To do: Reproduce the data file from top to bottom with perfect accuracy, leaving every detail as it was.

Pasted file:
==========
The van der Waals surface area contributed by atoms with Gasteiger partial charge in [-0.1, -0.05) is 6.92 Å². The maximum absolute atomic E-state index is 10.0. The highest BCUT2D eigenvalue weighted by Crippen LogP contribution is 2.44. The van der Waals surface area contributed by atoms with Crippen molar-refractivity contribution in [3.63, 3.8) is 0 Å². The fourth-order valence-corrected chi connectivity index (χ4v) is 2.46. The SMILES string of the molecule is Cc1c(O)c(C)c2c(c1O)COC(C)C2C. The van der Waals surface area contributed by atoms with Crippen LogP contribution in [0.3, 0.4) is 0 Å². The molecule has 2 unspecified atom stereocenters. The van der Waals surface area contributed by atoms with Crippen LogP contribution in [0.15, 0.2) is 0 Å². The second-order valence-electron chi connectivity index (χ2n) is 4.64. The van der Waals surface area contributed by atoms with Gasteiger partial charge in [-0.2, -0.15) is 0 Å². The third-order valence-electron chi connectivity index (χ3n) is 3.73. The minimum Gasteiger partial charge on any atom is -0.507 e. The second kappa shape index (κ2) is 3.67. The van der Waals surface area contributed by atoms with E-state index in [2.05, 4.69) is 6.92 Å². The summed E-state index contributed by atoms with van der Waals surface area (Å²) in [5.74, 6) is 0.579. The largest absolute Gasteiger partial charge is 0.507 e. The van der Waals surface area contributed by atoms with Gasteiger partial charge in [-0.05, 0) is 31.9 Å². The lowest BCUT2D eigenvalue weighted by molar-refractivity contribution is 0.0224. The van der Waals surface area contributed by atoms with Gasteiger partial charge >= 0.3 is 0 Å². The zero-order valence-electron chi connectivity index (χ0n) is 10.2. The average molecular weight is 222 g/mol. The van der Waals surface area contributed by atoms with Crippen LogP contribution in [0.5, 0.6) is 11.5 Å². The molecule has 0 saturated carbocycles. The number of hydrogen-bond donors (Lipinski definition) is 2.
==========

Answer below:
The van der Waals surface area contributed by atoms with Gasteiger partial charge in [-0.1, -0.05) is 6.92 Å². The maximum absolute atomic E-state index is 10.0. The highest BCUT2D eigenvalue weighted by Crippen LogP contribution is 2.44. The van der Waals surface area contributed by atoms with Crippen molar-refractivity contribution in [3.63, 3.8) is 0 Å². The fourth-order valence-corrected chi connectivity index (χ4v) is 2.46. The SMILES string of the molecule is Cc1c(O)c(C)c2c(c1O)COC(C)C2C. The van der Waals surface area contributed by atoms with Crippen LogP contribution in [0.3, 0.4) is 0 Å². The molecule has 2 unspecified atom stereocenters. The van der Waals surface area contributed by atoms with Crippen LogP contribution in [0.15, 0.2) is 0 Å². The second-order valence-electron chi connectivity index (χ2n) is 4.64. The van der Waals surface area contributed by atoms with Gasteiger partial charge in [-0.2, -0.15) is 0 Å². The third-order valence-electron chi connectivity index (χ3n) is 3.73. The minimum Gasteiger partial charge on any atom is -0.507 e. The second kappa shape index (κ2) is 3.67. The van der Waals surface area contributed by atoms with E-state index in [2.05, 4.69) is 6.92 Å². The summed E-state index contributed by atoms with van der Waals surface area (Å²) in [5.74, 6) is 0.579. The largest absolute Gasteiger partial charge is 0.507 e. The van der Waals surface area contributed by atoms with Gasteiger partial charge in [-0.05, 0) is 31.9 Å². The lowest BCUT2D eigenvalue weighted by molar-refractivity contribution is 0.0224. The van der Waals surface area contributed by atoms with Gasteiger partial charge >= 0.3 is 0 Å². The zero-order valence-electron chi connectivity index (χ0n) is 10.2. The average molecular weight is 222 g/mol. The van der Waals surface area contributed by atoms with Crippen LogP contribution in [0.5, 0.6) is 11.5 Å². The molecule has 0 saturated carbocycles. The number of hydrogen-bond donors (Lipinski definition) is 2.